From: Philippe Verdy (email@example.com)
Date: Wed Apr 20 2011 - 21:58:14 CDT
I disagree, because it breaks the inherent nature of the script. Joins
in Arabic are mandatory, and create "super grapheme clusters".
When you say that « it does not consider morphemic, syllabic, or other
boundaries », this is already wrong because it already considers the
default grapheme cluster boundaries. Note that the default grapheme
boundaries were designed only to be locale neutral. But here we are
speaking about localization where the language and its script will
matter, including in its fundamental properties. Joining types in
Arabic are key parts of the script.
But in the previous part of the specification, nothing speaks about
them, and all what is left on the upper levels where trying to find
language-correct boundaries will fail. After this level, there shoudl
still be a level related to the script itself (independantly of the
language), before trying the last-chance "emergency" breaks. This
intermediate level can still be prioritized, just as it was in the
Otherwise, chances are very high that even the exepected joining types
wil not even be rendered with the expected shape, and there will be
incorrect rendering of other elements in the now broken join, i.e.
characters that are not starters of default grapheme clusters.
It won't be worse even if it is not strictly a morphemic or syllabic
break. And in most cases, it will produce at least a correct syllabic
break, even if there was no morphemic analysis nor just syllabic
analysis (because this step is optional and much more complex to
implement). The joining analysis for Arabic is at least very simple to
compute (and fully standardized for the Arabic script, without any
And yes, even in that case you could still insert the hyphenation
symbol to show that the word was effectively broken (it is common
practice to insert it, even in the Latin script and even if this is
not the preferred syllabic or morphemic break position, which can only
be infered by language specific rules and a lookup dictionnary for
handling many exception cases).
The hyphenation symbol is generally very narrow, and if needed, it
cans still overflow a bit in the margin. I've never seen any practical
case where it could not be inserted, even in the narrowest columns of
a table, the only exception being when rendering with monospaced
fonts, with minimal column separation not larger than a thin space
(there should always be some minimal gap between columns of text, and
a small compression (kerning, glyph stretching) is still possible when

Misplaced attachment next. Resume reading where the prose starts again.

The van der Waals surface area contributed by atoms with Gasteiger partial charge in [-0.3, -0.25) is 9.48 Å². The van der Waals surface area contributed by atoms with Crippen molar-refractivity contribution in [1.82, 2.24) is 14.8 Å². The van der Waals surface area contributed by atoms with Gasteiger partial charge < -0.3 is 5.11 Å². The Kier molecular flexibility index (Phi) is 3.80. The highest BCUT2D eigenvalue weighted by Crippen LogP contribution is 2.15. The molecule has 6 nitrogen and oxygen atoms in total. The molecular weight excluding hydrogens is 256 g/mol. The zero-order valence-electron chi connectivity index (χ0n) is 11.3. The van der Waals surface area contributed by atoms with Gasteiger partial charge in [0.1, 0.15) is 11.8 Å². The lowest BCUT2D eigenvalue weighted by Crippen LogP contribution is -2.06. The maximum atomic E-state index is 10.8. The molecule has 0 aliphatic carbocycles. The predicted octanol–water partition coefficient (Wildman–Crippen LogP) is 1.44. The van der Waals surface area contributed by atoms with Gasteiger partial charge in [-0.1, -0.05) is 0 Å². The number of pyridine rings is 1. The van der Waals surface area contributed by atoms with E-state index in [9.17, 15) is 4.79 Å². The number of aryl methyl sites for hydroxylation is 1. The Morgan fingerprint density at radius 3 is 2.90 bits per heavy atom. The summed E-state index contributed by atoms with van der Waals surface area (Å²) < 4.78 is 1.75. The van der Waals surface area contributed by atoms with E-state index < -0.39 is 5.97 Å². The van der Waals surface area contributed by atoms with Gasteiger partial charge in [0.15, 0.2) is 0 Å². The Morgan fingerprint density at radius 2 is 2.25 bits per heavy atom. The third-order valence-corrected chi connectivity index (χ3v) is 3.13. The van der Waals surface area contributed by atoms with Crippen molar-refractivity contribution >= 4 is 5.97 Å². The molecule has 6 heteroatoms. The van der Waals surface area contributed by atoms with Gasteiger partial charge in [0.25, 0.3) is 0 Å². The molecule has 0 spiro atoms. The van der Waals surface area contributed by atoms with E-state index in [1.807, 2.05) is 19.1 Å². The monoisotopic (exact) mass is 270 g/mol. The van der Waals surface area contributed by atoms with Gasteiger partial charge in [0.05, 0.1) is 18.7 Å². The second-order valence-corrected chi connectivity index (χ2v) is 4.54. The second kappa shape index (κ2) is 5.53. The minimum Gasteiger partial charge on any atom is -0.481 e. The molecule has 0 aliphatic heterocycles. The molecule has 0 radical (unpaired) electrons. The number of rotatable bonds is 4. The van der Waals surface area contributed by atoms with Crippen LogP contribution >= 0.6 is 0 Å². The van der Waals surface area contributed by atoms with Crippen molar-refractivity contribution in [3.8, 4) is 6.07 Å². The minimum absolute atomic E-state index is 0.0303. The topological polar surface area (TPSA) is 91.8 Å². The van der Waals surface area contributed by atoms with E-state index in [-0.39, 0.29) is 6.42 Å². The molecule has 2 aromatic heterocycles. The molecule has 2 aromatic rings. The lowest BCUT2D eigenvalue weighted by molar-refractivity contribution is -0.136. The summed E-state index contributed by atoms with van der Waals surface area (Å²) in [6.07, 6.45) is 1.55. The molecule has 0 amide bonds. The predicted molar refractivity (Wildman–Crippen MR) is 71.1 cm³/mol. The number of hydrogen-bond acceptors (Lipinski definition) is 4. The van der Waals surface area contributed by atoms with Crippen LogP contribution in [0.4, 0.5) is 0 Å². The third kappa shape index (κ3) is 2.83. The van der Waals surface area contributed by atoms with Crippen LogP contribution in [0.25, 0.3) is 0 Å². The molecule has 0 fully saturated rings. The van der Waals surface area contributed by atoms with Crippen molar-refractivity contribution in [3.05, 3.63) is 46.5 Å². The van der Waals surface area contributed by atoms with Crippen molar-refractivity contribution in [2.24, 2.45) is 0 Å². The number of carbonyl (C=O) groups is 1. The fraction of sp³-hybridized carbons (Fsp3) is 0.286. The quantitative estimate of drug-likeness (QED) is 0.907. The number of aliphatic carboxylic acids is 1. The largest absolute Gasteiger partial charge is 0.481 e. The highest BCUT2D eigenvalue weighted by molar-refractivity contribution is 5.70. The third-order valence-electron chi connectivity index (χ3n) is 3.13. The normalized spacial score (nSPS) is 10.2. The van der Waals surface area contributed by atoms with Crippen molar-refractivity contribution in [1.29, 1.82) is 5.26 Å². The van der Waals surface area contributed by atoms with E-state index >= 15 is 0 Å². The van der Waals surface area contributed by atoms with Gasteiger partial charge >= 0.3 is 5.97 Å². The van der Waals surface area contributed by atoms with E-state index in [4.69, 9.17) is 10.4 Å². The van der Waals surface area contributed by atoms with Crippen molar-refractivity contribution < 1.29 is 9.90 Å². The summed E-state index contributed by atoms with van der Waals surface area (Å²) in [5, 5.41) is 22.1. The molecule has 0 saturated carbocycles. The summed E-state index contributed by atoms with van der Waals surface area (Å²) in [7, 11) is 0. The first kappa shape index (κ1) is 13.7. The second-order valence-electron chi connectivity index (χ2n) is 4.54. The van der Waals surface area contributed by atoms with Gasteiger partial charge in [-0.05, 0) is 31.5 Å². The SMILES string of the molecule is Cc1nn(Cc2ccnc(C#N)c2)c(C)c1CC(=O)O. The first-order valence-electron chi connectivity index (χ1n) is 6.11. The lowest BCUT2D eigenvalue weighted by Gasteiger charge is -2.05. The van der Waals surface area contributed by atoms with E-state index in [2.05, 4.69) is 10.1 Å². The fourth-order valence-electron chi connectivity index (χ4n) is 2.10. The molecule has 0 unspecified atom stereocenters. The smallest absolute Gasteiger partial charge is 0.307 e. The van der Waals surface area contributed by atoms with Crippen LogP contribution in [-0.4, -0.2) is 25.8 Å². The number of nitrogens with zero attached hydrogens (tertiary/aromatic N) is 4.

those characters already contain some inner advance gaps on both
sides, at least for the hyphenation symbol itself.
Note that overflow in the padding area does not cause this hyphen to
be completely invisible, even if the overflow is set to hidden.
The only case where it would not appear is when rendering on a
monospaced grid of a text terminal, where column separation is only
marked by distinct colors, or dictinct style attributes (bold, italic,
blinking, underline/overline/overstrike decorations...), and the
column is reduced to only one "character" (more precisely a single
glyph for the complete default grapheme cluster).
The choice of the hyphenation symbol is also a property of the script.
In many East and South-East Asian scripts, there's not even any symbol
for that, because break can occur between all grapheme clusters.
Note: in Indic scripts, the danda or double-danda punctuations should
be treated like the commas and stops in your spec and preferably not
left alone on the next line, even if it falls within the margin (you
showed cases for East-Asian scripts only : Han, Hiragana, Katakana,
Hangul, Bopomofo, Yi, Mongolian...)
But the same rule could as well apply to other "narrow" punctuations
used in Indic or European scripts such as the colon, semicolon,
exclamation mark, or single quotes that do not follow a non-breaking
space). The available margin at end of line typically accepts to fit
these punctuations in case of emergency situations, even if this makes
the margin slightly unaligned.
2011/4/21 fantasai <firstname.lastname@example.org>:
> On 04/20/2011 04:47 PM, Philippe Verdy wrote:
>> "7.2. Emergency Wrapping: the ‘word-wrap’ property
>> An unbreakable "word" may be broken at an arbitrary point if there
>> are no otherwise-acceptable break points in the line. Shaping
>> characters are still shaped as if the word were not broken, and
>> grapheme clusters must together stay as one unit.[...]"
>> Here I also suggest that contextually shaped characters should not
>> just keep their normal shaping, but the joining types should be taken
>> into account, to avoid breaking between joined character pairs, with a
>> higher precedence for disjoined characters.
> Actually, the fact that the join is broken has the advantage of making
> it more clear that this is an improper wrap. It is /better/ to break
> there than at a disjoint boundary.
> The purpose of "word-wrap: break-word" is to handle emergency cases,
> where there are no other breakpoints. It does not insert hyphens. It
> does not consider morphemic, syllabic, or other boundaries. It just
> breaks somewhere arbitrary to avoid overflow.
> So I disagree with your suggestion and believe the spec is correct
> as it stands.
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